There is what I call the ‘logic of depression’ which completely skews your thinking when you are depressed. If you suffer with depression you’ll know how utterly it can take you over and leave you feeling powerless to do anything about it.
Depression is a persuasive and pervasive condition that completely dominates when it descends on you. One of the reasons that it is self-perpetuating is that it colours our thinking and tells us things – always bad things never good ones – that are completely believable.
This is one of the main reasons that people who suffer with depression don’t seek help. The Logic of Depression, as I call it, says that nothing will help and there is no way out. Why would any reasonable person go against that?
We all get depressed occasionally. The ability to fall into a dark place, to withdraw from the world and to isolate ourselves in a private realm of despondency and gloom is a natural human characteristic, and at times a necessary one. But some people get stuck with it, while others don’t.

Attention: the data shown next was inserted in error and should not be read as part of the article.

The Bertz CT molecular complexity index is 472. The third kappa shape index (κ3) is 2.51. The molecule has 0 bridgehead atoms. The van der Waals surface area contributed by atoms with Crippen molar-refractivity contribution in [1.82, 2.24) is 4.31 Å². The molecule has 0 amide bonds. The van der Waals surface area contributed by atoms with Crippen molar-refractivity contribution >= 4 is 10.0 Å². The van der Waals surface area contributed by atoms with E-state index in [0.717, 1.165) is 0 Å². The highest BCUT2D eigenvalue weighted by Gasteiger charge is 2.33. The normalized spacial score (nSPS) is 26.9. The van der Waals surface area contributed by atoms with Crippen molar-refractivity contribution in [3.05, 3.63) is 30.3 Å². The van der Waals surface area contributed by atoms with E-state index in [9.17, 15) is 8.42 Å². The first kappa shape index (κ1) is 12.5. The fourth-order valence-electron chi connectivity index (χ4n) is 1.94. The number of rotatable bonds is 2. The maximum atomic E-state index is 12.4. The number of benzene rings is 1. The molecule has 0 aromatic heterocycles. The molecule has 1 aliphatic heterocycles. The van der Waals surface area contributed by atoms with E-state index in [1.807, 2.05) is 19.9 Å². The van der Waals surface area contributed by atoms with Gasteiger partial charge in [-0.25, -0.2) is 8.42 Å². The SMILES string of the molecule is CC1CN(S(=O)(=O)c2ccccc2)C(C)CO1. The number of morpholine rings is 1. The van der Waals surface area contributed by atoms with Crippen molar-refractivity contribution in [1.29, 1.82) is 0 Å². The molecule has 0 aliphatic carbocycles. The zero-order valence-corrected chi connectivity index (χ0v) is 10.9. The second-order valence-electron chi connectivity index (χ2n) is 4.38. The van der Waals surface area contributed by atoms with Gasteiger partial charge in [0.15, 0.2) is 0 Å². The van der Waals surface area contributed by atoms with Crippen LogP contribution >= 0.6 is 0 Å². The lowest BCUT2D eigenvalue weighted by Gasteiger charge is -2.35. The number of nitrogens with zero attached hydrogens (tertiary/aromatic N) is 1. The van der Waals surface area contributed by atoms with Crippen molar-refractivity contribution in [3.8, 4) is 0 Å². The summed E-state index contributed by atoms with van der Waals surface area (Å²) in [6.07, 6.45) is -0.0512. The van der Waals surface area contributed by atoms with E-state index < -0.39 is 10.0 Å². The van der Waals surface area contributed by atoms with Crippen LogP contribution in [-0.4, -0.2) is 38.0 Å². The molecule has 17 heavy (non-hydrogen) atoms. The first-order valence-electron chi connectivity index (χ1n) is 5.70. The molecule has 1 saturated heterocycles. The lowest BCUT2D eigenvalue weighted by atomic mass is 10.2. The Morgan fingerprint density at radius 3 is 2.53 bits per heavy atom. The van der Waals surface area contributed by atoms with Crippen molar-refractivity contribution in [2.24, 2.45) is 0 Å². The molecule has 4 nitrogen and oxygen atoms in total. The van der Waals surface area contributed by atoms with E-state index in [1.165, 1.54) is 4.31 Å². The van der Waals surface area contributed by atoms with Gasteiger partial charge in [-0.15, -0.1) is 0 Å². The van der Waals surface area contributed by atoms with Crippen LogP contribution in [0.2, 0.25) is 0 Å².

The distinguishing factor between people who stay depressed and those who don’t is what is known as attributional style; how we view the world and explain things to ourselves is a key factor in whether we accept or reject the logic of depression.
To try to persuade someone who is depressed that their negative and self-perpetuating view of things could change is usually a waste of time. It is offensive to have strongly held beliefs challenged, and denying someone’s reality in this way can seem unsupportive and isolate them further. We tend to be more loyal to our own beliefs than we are to the suggestions of others, however well-intended.
Depression is powerful and it always has the last word. That’s the logic of depression. But it doesn’t have to be that way.